The late former President Mugabe and I at the Harare International Airport  on June 29, 2011. Picture Credit; Tsvangirai Mukwazhi

I received the news of former president Robert Mugabe’s death with indifference. I had no idea on how to feel about a man who had ruled over Zimbabwe with an iron fist leaving behind a trail of blood, tears and economic destruction.
This is a rather strange feeling because he was an icon of the liberation struggle and was the first prime minister and president of Zimbabwe who affected my life in many ways. My reaction is similar to many of my countrymen. People don't know whether to mourn or to celebrate his demise.
The reaction is  evidently mixed as there are those that belong to and celebrate the liberation struggle  will mourn and forgive him for all the evil he committed and there are those who were victims of his brutality, political opponents who will not miss him.
Then, of course, there are the ‘born free’ youths who were born after independence who have no attachment emotional or otherwise to the liberation struggle. All this generation know are economic hardships. They have never had a job in their lives yet they are university graduates. Mugabe means and will mean nothing in their lives except of course’ the guy who presided over the death of the rule of law, economic and the collapse of social services’ in the country. Then there are those who were part of his gravy train, particularly the G40 elements, they will miss him the most. In fact, it would be fair to say that even during his sickness, Mugabe remained an influential pillar and had comfort presence for the G40(a faction led by his wife Grace). Now they will feel orphaned and may disintegrate.
There are also some elements in the opposition who will celebrate Mugabe not because they love him but just because they do not like the current president Emmerson Mnangagwa or ED as he is mostly referred to. They will celebrate Mugabe to chide ED, after all, Mugabe voted for the opposition after he declared that ‘he would not vote for his tormentors.’ This move was very uncharacteristic for his background and principles as a revolutionary. I believe they will celebrate him, at great risk to themselves of course.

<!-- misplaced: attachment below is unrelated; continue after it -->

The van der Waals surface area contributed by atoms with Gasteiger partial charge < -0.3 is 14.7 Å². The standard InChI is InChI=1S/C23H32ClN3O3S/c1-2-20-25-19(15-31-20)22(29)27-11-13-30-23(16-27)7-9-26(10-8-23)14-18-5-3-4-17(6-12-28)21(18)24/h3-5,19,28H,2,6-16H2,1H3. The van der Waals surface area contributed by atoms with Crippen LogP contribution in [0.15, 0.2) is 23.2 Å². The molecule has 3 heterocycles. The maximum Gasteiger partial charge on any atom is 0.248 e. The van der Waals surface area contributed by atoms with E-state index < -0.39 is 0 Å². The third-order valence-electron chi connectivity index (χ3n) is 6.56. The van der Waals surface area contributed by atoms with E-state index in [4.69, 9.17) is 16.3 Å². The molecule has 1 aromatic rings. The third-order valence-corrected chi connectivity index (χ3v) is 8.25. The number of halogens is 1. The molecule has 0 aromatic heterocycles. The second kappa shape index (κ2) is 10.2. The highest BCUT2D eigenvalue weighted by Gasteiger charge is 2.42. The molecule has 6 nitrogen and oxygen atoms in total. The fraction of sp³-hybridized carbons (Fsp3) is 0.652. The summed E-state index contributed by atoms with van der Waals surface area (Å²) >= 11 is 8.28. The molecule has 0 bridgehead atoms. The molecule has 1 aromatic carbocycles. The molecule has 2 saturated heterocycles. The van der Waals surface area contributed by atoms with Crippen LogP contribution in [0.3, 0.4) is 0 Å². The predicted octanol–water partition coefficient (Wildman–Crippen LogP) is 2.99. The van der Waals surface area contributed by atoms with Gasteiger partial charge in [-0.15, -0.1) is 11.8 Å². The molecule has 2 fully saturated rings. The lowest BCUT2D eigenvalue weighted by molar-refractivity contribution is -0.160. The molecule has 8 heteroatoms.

However, Mugabe also brought about many positive things to the country with one of the key things being that of education. To date, Zimbabwe has one of the highest literacy rates in the continent. But, uncle Bob’s legacy will not be heroic because he totally lost the plot in the end.
Mugabe was power centred so much that things only made sense if they did not threaten his power base. He brooked no dissent. He had no permanent friends, only interests and this can be proven by how he treated his comrades like the late Joshua Nkomo, Edgar Tekere and current Zimbabwean president, ED to name but a few.
With Mugabe, it was either his way or the high way, and this is probably why Zimbabwe is a pariah state today. He leaves behind a legacy of bloodshed, gross human rights abuses and of course the economy which is in the Intensive Care Unit.
It is not therefore surprising that I and many journalists of my generation build our careers on the story of Mugabe, his poor policies, human rights abuses, draconian laws which sought to criminalise the practice of journalism, bad governance and the economy which remains an albatross on Zanu PF’s neck and may also see to the downfall of his predecessor ED.  I can’t remember writing a story that did not involve what he was doing or not doing.